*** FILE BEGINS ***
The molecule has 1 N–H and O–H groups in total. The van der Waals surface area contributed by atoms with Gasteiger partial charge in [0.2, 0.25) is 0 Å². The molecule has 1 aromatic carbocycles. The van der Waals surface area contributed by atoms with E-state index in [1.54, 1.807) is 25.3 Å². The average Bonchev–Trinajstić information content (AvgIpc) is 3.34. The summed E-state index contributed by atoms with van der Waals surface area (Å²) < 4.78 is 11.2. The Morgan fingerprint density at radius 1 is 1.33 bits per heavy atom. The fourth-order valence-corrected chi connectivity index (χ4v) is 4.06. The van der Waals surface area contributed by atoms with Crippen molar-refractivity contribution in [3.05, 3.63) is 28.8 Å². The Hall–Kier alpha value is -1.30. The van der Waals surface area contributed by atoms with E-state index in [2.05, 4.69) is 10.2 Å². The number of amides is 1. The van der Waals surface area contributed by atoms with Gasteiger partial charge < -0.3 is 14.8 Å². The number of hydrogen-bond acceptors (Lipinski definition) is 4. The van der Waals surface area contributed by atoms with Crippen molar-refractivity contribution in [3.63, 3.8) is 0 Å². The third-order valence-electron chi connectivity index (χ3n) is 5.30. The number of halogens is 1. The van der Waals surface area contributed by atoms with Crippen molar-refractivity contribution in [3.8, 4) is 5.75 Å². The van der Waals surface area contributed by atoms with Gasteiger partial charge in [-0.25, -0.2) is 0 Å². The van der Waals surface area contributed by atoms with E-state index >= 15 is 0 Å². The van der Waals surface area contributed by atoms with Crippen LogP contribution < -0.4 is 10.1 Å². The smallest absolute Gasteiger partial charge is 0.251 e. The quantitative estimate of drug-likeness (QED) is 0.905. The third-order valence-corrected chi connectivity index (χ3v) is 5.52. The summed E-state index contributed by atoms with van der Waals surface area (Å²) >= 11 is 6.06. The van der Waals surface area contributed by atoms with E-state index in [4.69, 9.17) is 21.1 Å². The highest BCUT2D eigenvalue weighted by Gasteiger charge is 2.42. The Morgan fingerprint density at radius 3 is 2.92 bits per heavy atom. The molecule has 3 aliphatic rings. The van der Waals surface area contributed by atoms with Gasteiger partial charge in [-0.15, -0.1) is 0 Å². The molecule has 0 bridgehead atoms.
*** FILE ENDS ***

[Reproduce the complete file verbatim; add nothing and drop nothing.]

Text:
The molecule has 1 N–H and O–H groups in total. The van der Waals surface area contributed by atoms with Gasteiger partial charge in [0.2, 0.25) is 0 Å². The molecule has 1 aromatic carbocycles. The van der Waals surface area contributed by atoms with E-state index in [1.54, 1.807) is 25.3 Å². The average Bonchev–Trinajstić information content (AvgIpc) is 3.34. The summed E-state index contributed by atoms with van der Waals surface area (Å²) < 4.78 is 11.2. The Morgan fingerprint density at radius 1 is 1.33 bits per heavy atom. The fourth-order valence-corrected chi connectivity index (χ4v) is 4.06. The van der Waals surface area contributed by atoms with Crippen molar-refractivity contribution in [3.05, 3.63) is 28.8 Å². The Hall–Kier alpha value is -1.30. The van der Waals surface area contributed by atoms with E-state index in [2.05, 4.69) is 10.2 Å². The number of amides is 1. The van der Waals surface area contributed by atoms with Gasteiger partial charge < -0.3 is 14.8 Å². The number of hydrogen-bond acceptors (Lipinski definition) is 4. The van der Waals surface area contributed by atoms with Crippen molar-refractivity contribution in [3.63, 3.8) is 0 Å². The third-order valence-electron chi connectivity index (χ3n) is 5.30. The number of halogens is 1. The van der Waals surface area contributed by atoms with Crippen molar-refractivity contribution in [3.8, 4) is 5.75 Å². The van der Waals surface area contributed by atoms with Gasteiger partial charge in [-0.25, -0.2) is 0 Å². The van der Waals surface area contributed by atoms with E-state index >= 15 is 0 Å². The van der Waals surface area contributed by atoms with Crippen LogP contribution < -0.4 is 10.1 Å². The smallest absolute Gasteiger partial charge is 0.251 e. The quantitative estimate of drug-likeness (QED) is 0.905. The third-order valence-corrected chi connectivity index (χ3v) is 5.52. The summed E-state index contributed by atoms with van der Waals surface area (Å²) >= 11 is 6.06. The van der Waals surface area contributed by atoms with E-state index in [4.69, 9.17) is 21.1 Å². The highest BCUT2D eigenvalue weighted by Gasteiger charge is 2.42. The Morgan fingerprint density at radius 3 is 2.92 bits per heavy atom. The molecule has 3 aliphatic rings. The van der Waals surface area contributed by atoms with Gasteiger partial charge in [-0.15, -0.1) is 0 Å². The molecule has 0 bridgehead atoms.